- Title: 'They want to hand themselves in, but to whom?' - mother of freed IS detainees
- Date: 16th October 2019
- Summary: BRUSSELS, BELGIUM (OCTOBER 16, 2019) (REUTERS) (SOUNDBITE) (Dutch) MOTHER OF GIRL WHO WAS IN CUSTODY IN SYRIA AFTER JOINING ISLAMIC STATE, FATIHA, SAYING: "Of course, this destroys me, of course, because the Belgian state had the chance to bring them back. For two years, two years, they knew where they were and for two years, they had the chance to bring them back. Now I don't even know where my grandchildren are and where my daughters are. Yes, I don't sleep anymore. I keep thinking of them. Eighty percent of my thoughts are only about them." FATIHA ENTERING JUDICIAL BUILDING VARIOUS OF EXTERIOR OF TRIBUNAL
- Embargoed: 30th October 2019 14:39
- Keywords: Mother Kurdish camp women Belgian Turkey Syria children incursion offensive Belgium
- Location: BRUSSELS AND NEAR ANTWERP, BELGIUM / AIN ISSA, SYRIA
- City: BRUSSELS AND NEAR ANTWERP, BELGIUM / AIN ISSA, SYRIA
- Country: Belgium
- Topics: Conflicts/War/Peace,Editors' Choice
- Reuters ID: LVA003B1CKYMF
- Aspect Ratio: 16:9
- Story Text: A Belgian woman, whose six grandchildren, daughter and daughter-in-law were in custody in the Ain Issa camp in Syria, said on Wednesday (October 16) they were now "somewhere in the desert".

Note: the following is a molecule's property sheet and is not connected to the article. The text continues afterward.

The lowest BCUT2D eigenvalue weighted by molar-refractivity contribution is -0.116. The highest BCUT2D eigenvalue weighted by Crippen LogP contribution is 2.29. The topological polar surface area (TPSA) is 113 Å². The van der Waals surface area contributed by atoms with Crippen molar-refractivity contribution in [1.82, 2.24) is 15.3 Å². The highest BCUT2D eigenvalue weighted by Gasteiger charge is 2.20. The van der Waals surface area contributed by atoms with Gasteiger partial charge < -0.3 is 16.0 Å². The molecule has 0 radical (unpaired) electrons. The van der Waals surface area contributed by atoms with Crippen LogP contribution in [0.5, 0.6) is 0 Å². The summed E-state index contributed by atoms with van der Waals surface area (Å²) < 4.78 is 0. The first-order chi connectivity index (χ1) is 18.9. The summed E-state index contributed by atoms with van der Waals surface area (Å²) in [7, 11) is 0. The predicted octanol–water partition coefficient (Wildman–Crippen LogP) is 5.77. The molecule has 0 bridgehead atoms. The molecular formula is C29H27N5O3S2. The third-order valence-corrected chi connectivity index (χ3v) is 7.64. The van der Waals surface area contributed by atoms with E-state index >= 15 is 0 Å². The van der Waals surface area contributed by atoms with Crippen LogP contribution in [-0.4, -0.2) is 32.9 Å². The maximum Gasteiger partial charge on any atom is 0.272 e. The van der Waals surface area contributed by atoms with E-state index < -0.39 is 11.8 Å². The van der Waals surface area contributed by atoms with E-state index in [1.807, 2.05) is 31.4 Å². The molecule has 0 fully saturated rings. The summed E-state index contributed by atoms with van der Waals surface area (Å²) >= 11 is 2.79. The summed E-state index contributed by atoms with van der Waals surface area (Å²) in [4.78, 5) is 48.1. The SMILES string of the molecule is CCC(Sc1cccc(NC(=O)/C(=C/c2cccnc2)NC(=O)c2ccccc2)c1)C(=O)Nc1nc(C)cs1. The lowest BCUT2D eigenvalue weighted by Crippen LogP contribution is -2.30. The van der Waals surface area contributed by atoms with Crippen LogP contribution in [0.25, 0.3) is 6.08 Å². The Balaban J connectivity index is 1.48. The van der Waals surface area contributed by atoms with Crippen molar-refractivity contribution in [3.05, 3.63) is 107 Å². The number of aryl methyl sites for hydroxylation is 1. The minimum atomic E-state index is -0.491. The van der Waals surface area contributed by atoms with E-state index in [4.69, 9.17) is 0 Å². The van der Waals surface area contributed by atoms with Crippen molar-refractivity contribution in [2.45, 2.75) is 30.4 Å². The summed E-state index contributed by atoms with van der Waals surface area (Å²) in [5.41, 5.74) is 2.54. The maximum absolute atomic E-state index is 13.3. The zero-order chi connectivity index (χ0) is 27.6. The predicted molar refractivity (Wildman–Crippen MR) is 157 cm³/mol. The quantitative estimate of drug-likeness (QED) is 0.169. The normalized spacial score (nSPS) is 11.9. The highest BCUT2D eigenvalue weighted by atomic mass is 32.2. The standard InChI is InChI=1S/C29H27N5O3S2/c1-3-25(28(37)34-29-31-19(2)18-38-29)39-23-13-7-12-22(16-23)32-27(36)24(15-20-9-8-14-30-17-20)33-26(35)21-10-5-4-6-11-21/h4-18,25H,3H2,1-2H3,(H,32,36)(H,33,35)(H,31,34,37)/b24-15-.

Kurdish officials have said almost 800 people fled that camp after the Turkish offensive into northern Syria targeted the area.
The women joined Islamic State in Syria at its height and surrendered to Kurdish forces in 2017. They and their children arrived in Ain Issa in late 2017 after the jihadists lost their base in Syria's Raqqa city, where they lived. They said they spent two months in prison before being sent to a camp in the northeast.
Fatiha, the mother of Bouchra Abouallal, had intended to lodge a court case against the Belgian state to force them to repatriate her relatives. Last year, a judge ordered Belgium to return the two women and the children they had with militants. But the state fought the case, fearing it would set a precedent, and won an appeal in February.
Fatiha said she was angry at the state which had an opportunity to bring the family back before Turkish forces attacked Kurdish militias in northeastern Syria last week.
European states are trying to fast-track a plan to move thousands of foreign Islamic State militants out of Syrian prison camps and into Iraq, after the outbreak of fresh conflict in Syria raised the risk of jihadists escaping or returning home, diplomats and officials have told Reuters.
But Fatiha said her daughter and daughter-in-law were not trying to escape and would hand themselves in - if they knew who to.
(Production Christian Levaux, Bart Biesemans, Hortense de Roffignac, Tara Oakes)
- Copyright Holder: REUTERS
- Usage Terms/Restrictions: None